Accounts Receivable Funding Help

By: Michael Koslow

Most turnaround management consultants will tell you that lack of working capital is a key factor in a company's fiscal downfall, or lack of growth, and what can save a company from spiraling downward is often sitting underused, undervalued, and ignored on the company's balance sheet. They will also tell you that more often than not, a large volume of accounts receivable is wasting away accumulating dust that could instantly be drawn upon to turn the tide from red to black on a company's financial future.

"We see this occur a great deal," noted Certified Turnaround Professional Thomas M. Vivaldelli, who is principal and managing director of Distressed Real Estate Solutions and has spent more than 25 years in turnaround, crisis management, restructuring and renewal of troubled businesses. "Often it is management who has tapped out its credit lines and not prepared adequately to survive seasonal downturns. They are on a treadmill keeping the business running by erratically plugging the challenging holes in their operation's finances on a case by case basis in order to meet their recurring expenses such as payroll, loan payments, rent, etc.. What they have failed to realize is that they have a large debt-free cashable asset-one much larger than they perceive-waiting to be effortlessly tapped."

He added that accounts receivable funding can be an excellent short-term bridge to returning a business to profitability by assisting in recapitalizing and reformulating a capital structure, or even repositioning a company to achieve an exit goal. The immediate cash infusion derived from accounts receivable funding provides companies, in both growth or survival modes, with significant leverage; it is an asset that is easy to quantify, unlike securities and real estate assets that have been devalued in the current market environment.

With such increased capitalization, Vivaldelli added that "companies that utilize accounts receivable funding effectively can realize increased sales in ways they never anticipated." With this type of "self-funding", he noted that companies can take advantage of a short-term method to enhance long-term relationships with customers, suppliers and even with traditional lenders that may not have before been possible. Because of a strong cash position, these companies are better positioned to 1)secure deep discounts from their vendors, 2) pass those savings onto to their customers, 3) help their customers finance their acquisitions (that they may not have been able to make without financing terms) 4) reduce costs by upgrading operations and do so by 5) building in the cost of accounts receivable funding within the terms of the sale.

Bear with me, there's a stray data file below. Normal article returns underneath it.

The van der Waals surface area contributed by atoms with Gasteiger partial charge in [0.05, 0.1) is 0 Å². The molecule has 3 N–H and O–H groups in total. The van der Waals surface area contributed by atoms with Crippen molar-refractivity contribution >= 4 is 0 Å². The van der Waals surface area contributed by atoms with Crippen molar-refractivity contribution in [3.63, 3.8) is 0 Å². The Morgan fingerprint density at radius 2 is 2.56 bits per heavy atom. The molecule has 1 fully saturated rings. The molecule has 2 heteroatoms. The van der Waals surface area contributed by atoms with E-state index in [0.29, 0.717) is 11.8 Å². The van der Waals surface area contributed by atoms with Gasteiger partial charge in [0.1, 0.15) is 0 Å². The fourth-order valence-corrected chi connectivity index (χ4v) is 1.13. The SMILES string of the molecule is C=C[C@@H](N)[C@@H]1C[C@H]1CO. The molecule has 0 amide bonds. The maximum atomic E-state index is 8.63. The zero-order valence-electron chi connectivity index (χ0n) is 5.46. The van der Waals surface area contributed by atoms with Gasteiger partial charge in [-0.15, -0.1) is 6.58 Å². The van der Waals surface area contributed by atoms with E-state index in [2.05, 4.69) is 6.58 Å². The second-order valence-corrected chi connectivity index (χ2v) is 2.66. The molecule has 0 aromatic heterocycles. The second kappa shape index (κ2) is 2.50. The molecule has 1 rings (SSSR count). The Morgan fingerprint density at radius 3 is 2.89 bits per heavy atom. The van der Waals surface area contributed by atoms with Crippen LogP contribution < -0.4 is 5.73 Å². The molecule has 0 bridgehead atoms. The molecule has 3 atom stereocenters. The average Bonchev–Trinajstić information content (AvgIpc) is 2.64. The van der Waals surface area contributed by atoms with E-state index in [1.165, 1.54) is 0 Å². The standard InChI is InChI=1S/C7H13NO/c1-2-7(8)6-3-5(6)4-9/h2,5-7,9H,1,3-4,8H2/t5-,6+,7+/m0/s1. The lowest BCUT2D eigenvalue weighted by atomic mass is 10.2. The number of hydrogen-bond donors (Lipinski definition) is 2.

"Accounts receivable funding works well as a indispensable tool in a war chest to help turnaround the capital structure of a company in eminent danger or as a dependable ally for companies poised for great growth," he reported . "With this tool, companies can take charge to regain or significantly amplify their financial leverage with the immediate infusion of cash. By using some of the cash to reduce debt, a company increases its value for a potential sale or strengthens its ability to be bankable with a bigger line of credit and lower interest rates."

According to Jim Beutel, Senior Vice President, Sales and Business Development for Sun Capital, Inc., it is frequently the companies that are too busy concentrating on fulfilling orders to keep their clients' businesses running that neglect to accumulate their own cash flow fuel to keep their own businesses running. Then, one day they wake up, feeling really good about their customer service, but devastated by their financial position.

"Ironically, these are often companies that are flooded with a healthy stream of burgeoning orders, but cannot keep step with order fulfillment because they lack the working capital to support their overhead, including having sufficient staff on hand and purchasing the raw materials to produce their final products. They lack the cash flow needed to maintain inventory levels in order to deliver their products on a timely basis" Beutel added.

Accounts Receivable Funding Is A Multi-Trillion Dollar Financial Industry

Accounts receivable funding is a multi-trillion dollar financial industry that provides cash infusion to a wide variety of businesses of all sizes, including Fortune 500 companies and major government contractors. Business-to-business companies and government-related vendors that are not "cash and carry" businesses can qualify as long as an invoice is generated and a verifiable product or service is delivered.

Commercial companies and government contract vendors that meet the criteria for accounts receivable funding include manufacturers, wholesalers, importers, distributors, consultants, sporting goods and toy companies, commercial printers, communications companies, security companies, cable installers, hi-tech and related industries, personnel/temporary industry, and services organizations.

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